girl who parted from them years before. It
doesn't matter whether wo succeed or not In
life. Success is often failure and failure is
success as often as success is. They want to
hear from us, the old folks do; and let them!
EVERYBODY PARTICIPATES IX IT.
The Times i3 the pcoplo's co-operative
paper, not merely In the Benso that it has
been started and is operated successfully, and
must always continue, as an enterprise labored
by all its people, having a proportion in cuch
case of what the paper earns; it is a co-operative
concern in other ways. It defends the
rights and promotes the aspirations ot all tho'
peoplo; and just as It Is Intended to defend
and satisfy them, so they defend and satisfy
it They promote it They send news to it
itcrils, communications, business In the shape
of advertising. They feel a common and
joint proprietorship In The Times, and it is
right that they should. Its columns are open
to them. It is theirs to talk through. They
criticise it and improve it. They also enrich Its
columns. The Times is invincible; it has so
many friends.
UITS-OR MISSES.
The funniest thing In ten states Is the
alleged fear of tho President lest the Coxey
ltes should "intimidate" Congress.
It the Mr. Flonnigan who was present at
the meeting ot representatives of the league
ot republican clubs was Mr. Webb Flannlgan,
of Texas, we probably understand what he
was there for.
Senators Walsh and Jarvls might join In a
round robin explaining exactly what a plat
form Democrat is.
In a recent interview of ex-President Har
rison we find the words "to properly speak."
Bad rhetoric, Mr. Harrison, bad rhetoric.
Of course, If Mrs. Colonna goes back to
Mr. Colonna the lady will havo to pay the
bills as formerly.
In all his letters home Mr. Breckinridge
make the point that his moral status has no
connection with his political life. There is no
telling whether it does or not until the votes
are counted.
Seriously now, would any terrible public
damage be done If the Coxey army should
bodily take the place ot Congress?
Jesse Bellgman was a pleasant and big
hearted gentlemen who will be missed greatly
tor his many charities.
It is thought that Mr. Tankerville Chamber
layne, the British yachtsman, is not a Tanker
from Tankerville.
Congressman Holman tells ns that If Con
grew Is In session as late as July 15 it will be
4
fatal to Democratic prospects next fall. Evi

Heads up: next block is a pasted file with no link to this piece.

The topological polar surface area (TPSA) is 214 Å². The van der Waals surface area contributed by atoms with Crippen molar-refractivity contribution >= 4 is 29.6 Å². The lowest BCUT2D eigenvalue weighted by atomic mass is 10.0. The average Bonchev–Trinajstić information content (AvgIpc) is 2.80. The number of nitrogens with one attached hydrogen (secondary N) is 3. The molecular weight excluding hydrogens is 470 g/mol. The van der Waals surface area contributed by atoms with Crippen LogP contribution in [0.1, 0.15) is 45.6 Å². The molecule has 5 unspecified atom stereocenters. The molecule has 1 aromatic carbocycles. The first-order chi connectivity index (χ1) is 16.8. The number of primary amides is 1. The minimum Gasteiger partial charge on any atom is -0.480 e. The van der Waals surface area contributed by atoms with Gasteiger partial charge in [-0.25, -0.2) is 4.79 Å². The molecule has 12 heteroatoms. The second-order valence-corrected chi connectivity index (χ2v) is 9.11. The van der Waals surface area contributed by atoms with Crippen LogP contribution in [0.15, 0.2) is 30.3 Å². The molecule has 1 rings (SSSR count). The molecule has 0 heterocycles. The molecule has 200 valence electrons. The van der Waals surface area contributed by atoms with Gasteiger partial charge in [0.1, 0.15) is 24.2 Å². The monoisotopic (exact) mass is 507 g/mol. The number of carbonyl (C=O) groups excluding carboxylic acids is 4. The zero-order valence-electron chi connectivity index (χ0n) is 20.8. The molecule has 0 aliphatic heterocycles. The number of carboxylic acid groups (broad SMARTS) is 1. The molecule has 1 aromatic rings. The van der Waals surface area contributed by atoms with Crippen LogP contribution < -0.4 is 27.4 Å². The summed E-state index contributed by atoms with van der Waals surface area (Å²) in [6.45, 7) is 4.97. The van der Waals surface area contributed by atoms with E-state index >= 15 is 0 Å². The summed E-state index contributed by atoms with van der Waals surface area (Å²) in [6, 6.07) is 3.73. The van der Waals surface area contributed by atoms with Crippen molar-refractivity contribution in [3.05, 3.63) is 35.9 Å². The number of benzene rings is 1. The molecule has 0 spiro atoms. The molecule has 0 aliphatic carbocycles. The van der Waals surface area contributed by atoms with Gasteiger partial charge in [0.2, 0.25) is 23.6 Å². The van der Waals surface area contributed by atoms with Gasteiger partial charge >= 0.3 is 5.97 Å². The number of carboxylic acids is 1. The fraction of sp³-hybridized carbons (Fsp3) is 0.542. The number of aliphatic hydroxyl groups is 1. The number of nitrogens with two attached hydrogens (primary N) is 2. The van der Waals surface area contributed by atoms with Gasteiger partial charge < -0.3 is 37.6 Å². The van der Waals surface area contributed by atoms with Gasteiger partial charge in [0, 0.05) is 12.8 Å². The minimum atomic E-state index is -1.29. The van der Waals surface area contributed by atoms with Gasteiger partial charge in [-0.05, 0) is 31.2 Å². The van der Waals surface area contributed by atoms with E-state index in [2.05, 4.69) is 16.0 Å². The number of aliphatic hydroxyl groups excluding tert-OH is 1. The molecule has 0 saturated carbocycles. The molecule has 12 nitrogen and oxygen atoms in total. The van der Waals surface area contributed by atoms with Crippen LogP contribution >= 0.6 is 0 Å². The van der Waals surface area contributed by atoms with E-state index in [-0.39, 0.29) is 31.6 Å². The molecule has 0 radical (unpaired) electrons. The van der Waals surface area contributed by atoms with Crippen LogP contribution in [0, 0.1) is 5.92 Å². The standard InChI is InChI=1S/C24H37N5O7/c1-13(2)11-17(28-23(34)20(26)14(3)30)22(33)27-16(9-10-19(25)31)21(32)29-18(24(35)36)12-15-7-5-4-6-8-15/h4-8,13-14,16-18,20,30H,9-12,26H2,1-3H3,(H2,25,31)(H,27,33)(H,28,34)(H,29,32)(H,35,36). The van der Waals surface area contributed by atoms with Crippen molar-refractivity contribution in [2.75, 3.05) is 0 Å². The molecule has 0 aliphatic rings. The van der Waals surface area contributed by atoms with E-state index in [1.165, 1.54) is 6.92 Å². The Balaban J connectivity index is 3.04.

dently It behooves Mr. holman not to object.
The Harrison and Depew Presidential
booms might get together and try to make
that long lost Secretaryship of State a reality.
It is not true that Gen. Carl Schura intends
to organize an army to meet the Coxeyites
and President Cleveland at Phllllppl.
Ex-Senator Reagan's well-known bathing
proclivities certainly entitle him to be Con
sidered the leading commonwealer of Texas.
There Is no evidence obtainable that Hon.
Tom Piatt has lost control ot the Republican
machine in Now York.
People are not halt so bad as the amateur
photographers would make out to be.
It is remarked by the St Louis Post Dis
patch that the South Carolinian now again
has the Inalienable right to make a tank of
himself.
It will be curious if Gen. James B. Weaver
doesn't organize a Coxey army in Kansas.
It Is rumered that citizens ot Duluth will
protest against tho confirmation of Mr. Helin
skl, lately appointed postmaster. The Times
will rush to bis rescue at the proper moment
Carl Browne speaks of "the bloodless and
bloated capitalists who will charge the Ameri
can flag a tax to wave on tho highway."
According to Will Carleton 3,000,000 poems
comprise the annual poetry output of this
country in these recent days.
The Omaha authorities said, "Slide, Kelly,
slide," whllo tho Coxey army of the West was
In that town; this, if tho Chicago Times is to
be believed.
It is to be hoped that the eon ot Allen
WhitowingsThurmnn, who has Just been mar.
ried, will nover grow weary.
IN AND OUT OP OPFICE.
There Is a large chance for some ono of the
newspaper men representing an nntl-adminl-stration
pupcr to mako a Igorous kick against
what might be called press-censorship in the
department and at the White House. This
deep, deep diplomacy of ours, this secrecy
as to tho mysterious ways in which we depart
ment people movo our wonders to perform,
is ono of thoso frequent evidences of the large
ness ot head wo acquire when we secure
appointment here. We really do.forget that
other peoplo In Washington and in other parts
of the country aro nearly enough as good as
ourselves to rtceivo a little consideration now
and then why not dole them out a real good
story once in a whllo to let them know wo
have not entirely forgotten. I for one am' In
favor of it
What for Instance is the causo of all this
inquisitional unoommunicativeness at the
White House? Why Is every movo of Mr.
Cleveland deeply stranded in mystery? Why
when he goes infrequently abroad does ha
veil himself as it ho were the queen of an
harem? Just at present, why can the news
paper men hear nothing but rumors, worse
one hundred times of course than thero is any
possibility of thn truth being. Neeessarllywhen
onn only find mysteriously closed doors with
mysterious flunfce3-s and their mysterious
whisperings guarding them one imagines